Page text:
As Moscow’s Military Involvement in Syria Receives More Attention, Its Officials Focus on Russians Fighting Against al-Assad

Publication: North Caucasus Weekly Volume: 16 Issue: 18

The Russian media ramped up coverage of Syria after reports emerged that the Russian military is actively taking part in the conflict on the side of Syrian President Bashar al-Assad. To distract Russian citizens from domestic issues and justify intervention in the conflict, the authorities in Moscow have started providing figures on the number of Russian citizens fighting in Syria against al-Assad.

Last summer, Russian Security Council Deputy Secretary Yevgeny Lukyanov stated that up to 2,000 Russian citizens were fighting in Syria and Iraq, in the ranks of the Islamic State (IS) extremist militant organization. According to Lukyanov, some of those militants have started to return home. The majority of those fighters, he said, were from the North Caucasus, although he conceded that some of them came from other Russian regions. Russian citizens have participated in the conflict in Syria and Iraq for a long time (, July 25). Lukyanov said that if al-Assad’s regime were to fall, the IS radicals would next target Saudi Arabia and other Gulf countries. The latter statement must have been aimed at signaling to the United States that its interests in the region would be affected if the regime in Syria crumbled.

Two months after Lukyanov’s statements, the chairwoman of the science consulting council under the Antiterrorist Center of the Commonwealth of Independent States (CIS) countries, Marianna Kochubei, put forward different estimates. “According to the National Antiterrorist Committee, from 800 to 1,500 citizens of Russia are fighting in the ranks of the ‘Islamic State’ in Syria,” she said. “Over 170 of them have been killed.” Kochubei specified that the figure for those killed covered the entire period of the existence of the Islamic State (, September 16).

The consulting council under the Antiterrorist Center of the CIS countries apparently receives less reliable information than other government bodies. Otherwise, it is hard to explain where the estimate of 170 casualties among the Russian citizens fighting with the Islamic State for the entire duration of the war in the Middle East comes from. Earlier reports suggested that there were large casualties among the Chechens fighting in the ranks of the Islamic State in the Syrian city of Kobanî (a.k.a. Ayn al-Arab) alone (, Oсtober 25, 2014). According to unconfirmed sources, the Chechens suffered over 100 casualties out of the entire toll of several hundred casualties in the fighting against the Kurds in Kobanî. IS military commander Umar al-Shishani stated that his group lost 500 militants in the fighting with the Syrian opposition in 2013 alone. An estimated 300 Chechens died during the siege of Syria’s Minnag military airport. Chechnya’s ruler Ramzan Kadyrov has also spoken of large casualties among the Chechens in Syria (YouTube, May 21, 2013). It is therefore unclear where the estimate of 170 casualties comes from. Perhaps, the figure reflects only those casualties that the Russian government could reliably confirm.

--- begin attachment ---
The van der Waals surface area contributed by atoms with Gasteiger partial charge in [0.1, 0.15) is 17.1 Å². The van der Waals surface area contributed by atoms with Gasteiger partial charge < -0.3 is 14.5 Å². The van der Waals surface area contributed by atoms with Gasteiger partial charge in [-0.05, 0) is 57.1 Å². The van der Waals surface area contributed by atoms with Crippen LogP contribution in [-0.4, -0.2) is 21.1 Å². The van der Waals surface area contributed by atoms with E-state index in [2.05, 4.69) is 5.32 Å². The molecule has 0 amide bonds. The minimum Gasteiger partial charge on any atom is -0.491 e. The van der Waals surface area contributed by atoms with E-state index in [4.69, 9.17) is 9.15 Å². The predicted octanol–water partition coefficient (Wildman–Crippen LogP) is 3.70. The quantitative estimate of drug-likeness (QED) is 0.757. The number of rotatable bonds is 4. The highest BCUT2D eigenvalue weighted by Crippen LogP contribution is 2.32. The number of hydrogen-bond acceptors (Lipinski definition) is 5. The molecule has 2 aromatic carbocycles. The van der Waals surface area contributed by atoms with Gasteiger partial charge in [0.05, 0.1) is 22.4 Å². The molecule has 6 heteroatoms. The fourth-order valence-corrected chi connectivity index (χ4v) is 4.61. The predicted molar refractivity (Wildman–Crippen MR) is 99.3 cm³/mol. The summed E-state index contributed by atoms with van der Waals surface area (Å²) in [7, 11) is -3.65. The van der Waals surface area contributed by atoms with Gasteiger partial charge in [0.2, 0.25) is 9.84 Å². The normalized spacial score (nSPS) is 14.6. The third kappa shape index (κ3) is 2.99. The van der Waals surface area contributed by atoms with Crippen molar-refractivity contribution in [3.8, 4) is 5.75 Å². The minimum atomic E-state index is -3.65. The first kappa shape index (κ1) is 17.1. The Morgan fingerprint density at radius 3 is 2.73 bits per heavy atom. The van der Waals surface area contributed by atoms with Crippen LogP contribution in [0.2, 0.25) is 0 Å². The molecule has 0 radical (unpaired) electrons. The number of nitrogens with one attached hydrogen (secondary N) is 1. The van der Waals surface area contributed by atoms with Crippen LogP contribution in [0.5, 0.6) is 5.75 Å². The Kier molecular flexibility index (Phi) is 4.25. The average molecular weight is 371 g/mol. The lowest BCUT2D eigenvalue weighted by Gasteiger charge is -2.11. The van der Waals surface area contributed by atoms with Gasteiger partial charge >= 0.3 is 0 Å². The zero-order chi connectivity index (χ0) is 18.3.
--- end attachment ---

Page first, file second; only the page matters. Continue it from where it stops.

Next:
The day after Kochubei’s statements, Russian Interior Minister Vladimir Kolokoltsev put forward another set of figures. “According to the interior ministry, 1,800 Russian citizens are fighting in the ranks of ISIS [Islamic State of Iraq and Syria—a former name for the Islamic State],” he said. “We have launched 477 criminal inquests” (TASS, September 17). This statement indicates that the Russian government has managed to identify 477 out of 1,800 fighters and launched criminal investigation against them for participating in armed activities abroad.

The day after Kolokoltsev’s statement, the Federal Security Service’s (FSB) First Deputy Sergei Smirnov came out with yet another estimate, stating that 2,400 Russian citizens are fighting with the Islamic State, noting that “this is a fairly large number” (, September 18).

One of Ramzan Kadyrov’s closest associates, Chechen parliamentary speaker Magomed Daudov, stated last month that “according to the latest information, over 3,000 of our young people are participating in war in Syria” (YouTube, August 30). Daudov’s figure may be the most accurate: indeed, 3,000–4,000 Chechens may be fighting in the ranks of the Islamic State and other groups fighting Bashar al-Assad’s regime. About a thousand Dagestanis and hundreds of individuals from other ethnic groups in Russia, such as the Ingush, Kabardins, Karachays, Tatars and others, are also in the Middle East. Thus the total number of militants from Russia fighting in Syria may be up to 5,000. As time goes by, some of those fighters will return to the Russian Federation from the Middle East and try to use their fighting experience against Russia. Russian government forces recently killed one such militant, Abu Dujan (Magomed Abdullaev), in Dagestan (, August 17). The Russian authorities have put some of the people who returned from Syria on trial. However, nobody can guarantee that a number of the fighters did not slip through the Russian authorities’ defenses and are currently waiting for the right moment to declare a “worldwide jihad.”

In confronting the West in Syria, Russia may be igniting a fire it will not be able to extinguish on its own.